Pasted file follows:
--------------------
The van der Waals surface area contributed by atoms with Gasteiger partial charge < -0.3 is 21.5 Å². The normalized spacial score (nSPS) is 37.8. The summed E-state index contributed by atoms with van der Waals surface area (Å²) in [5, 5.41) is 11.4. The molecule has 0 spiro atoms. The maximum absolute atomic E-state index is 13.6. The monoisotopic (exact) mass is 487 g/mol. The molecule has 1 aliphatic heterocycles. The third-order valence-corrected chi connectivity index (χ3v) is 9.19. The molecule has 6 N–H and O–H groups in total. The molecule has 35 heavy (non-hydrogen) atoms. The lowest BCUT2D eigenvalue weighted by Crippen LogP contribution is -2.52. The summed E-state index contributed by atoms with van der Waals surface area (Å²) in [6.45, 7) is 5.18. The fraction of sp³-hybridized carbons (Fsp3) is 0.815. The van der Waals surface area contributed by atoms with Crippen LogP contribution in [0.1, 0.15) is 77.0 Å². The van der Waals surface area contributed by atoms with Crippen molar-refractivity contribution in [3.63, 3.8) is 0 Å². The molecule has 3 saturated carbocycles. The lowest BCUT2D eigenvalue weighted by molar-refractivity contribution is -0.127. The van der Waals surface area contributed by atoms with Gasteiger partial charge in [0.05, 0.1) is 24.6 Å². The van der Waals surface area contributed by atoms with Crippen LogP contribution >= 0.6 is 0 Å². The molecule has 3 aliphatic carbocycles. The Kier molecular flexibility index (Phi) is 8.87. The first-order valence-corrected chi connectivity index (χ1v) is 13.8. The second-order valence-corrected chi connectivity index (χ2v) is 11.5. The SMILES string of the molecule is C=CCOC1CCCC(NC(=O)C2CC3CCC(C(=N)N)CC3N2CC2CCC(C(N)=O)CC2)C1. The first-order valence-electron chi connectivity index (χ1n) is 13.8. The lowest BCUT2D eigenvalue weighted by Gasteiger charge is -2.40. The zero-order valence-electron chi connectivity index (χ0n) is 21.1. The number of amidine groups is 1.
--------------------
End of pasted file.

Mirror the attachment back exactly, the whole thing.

The van der Waals surface area contributed by atoms with Gasteiger partial charge < -0.3 is 21.5 Å². The normalized spacial score (nSPS) is 37.8. The summed E-state index contributed by atoms with van der Waals surface area (Å²) in [5, 5.41) is 11.4. The molecule has 0 spiro atoms. The maximum absolute atomic E-state index is 13.6. The monoisotopic (exact) mass is 487 g/mol. The molecule has 1 aliphatic heterocycles. The third-order valence-corrected chi connectivity index (χ3v) is 9.19. The molecule has 6 N–H and O–H groups in total. The molecule has 35 heavy (non-hydrogen) atoms. The lowest BCUT2D eigenvalue weighted by Crippen LogP contribution is -2.52. The summed E-state index contributed by atoms with van der Waals surface area (Å²) in [6.45, 7) is 5.18. The fraction of sp³-hybridized carbons (Fsp3) is 0.815. The van der Waals surface area contributed by atoms with Crippen LogP contribution in [0.1, 0.15) is 77.0 Å². The van der Waals surface area contributed by atoms with Crippen molar-refractivity contribution in [3.63, 3.8) is 0 Å². The molecule has 3 saturated carbocycles. The lowest BCUT2D eigenvalue weighted by molar-refractivity contribution is -0.127. The van der Waals surface area contributed by atoms with Gasteiger partial charge in [0.05, 0.1) is 24.6 Å². The van der Waals surface area contributed by atoms with Crippen LogP contribution >= 0.6 is 0 Å². The molecule has 3 aliphatic carbocycles. The Kier molecular flexibility index (Phi) is 8.87. The first-order valence-corrected chi connectivity index (χ1v) is 13.8. The second-order valence-corrected chi connectivity index (χ2v) is 11.5. The SMILES string of the molecule is C=CCOC1CCCC(NC(=O)C2CC3CCC(C(=N)N)CC3N2CC2CCC(C(N)=O)CC2)C1. The first-order valence-electron chi connectivity index (χ1n) is 13.8. The lowest BCUT2D eigenvalue weighted by Gasteiger charge is -2.40. The zero-order valence-electron chi connectivity index (χ0n) is 21.1. The number of amidine groups is 1.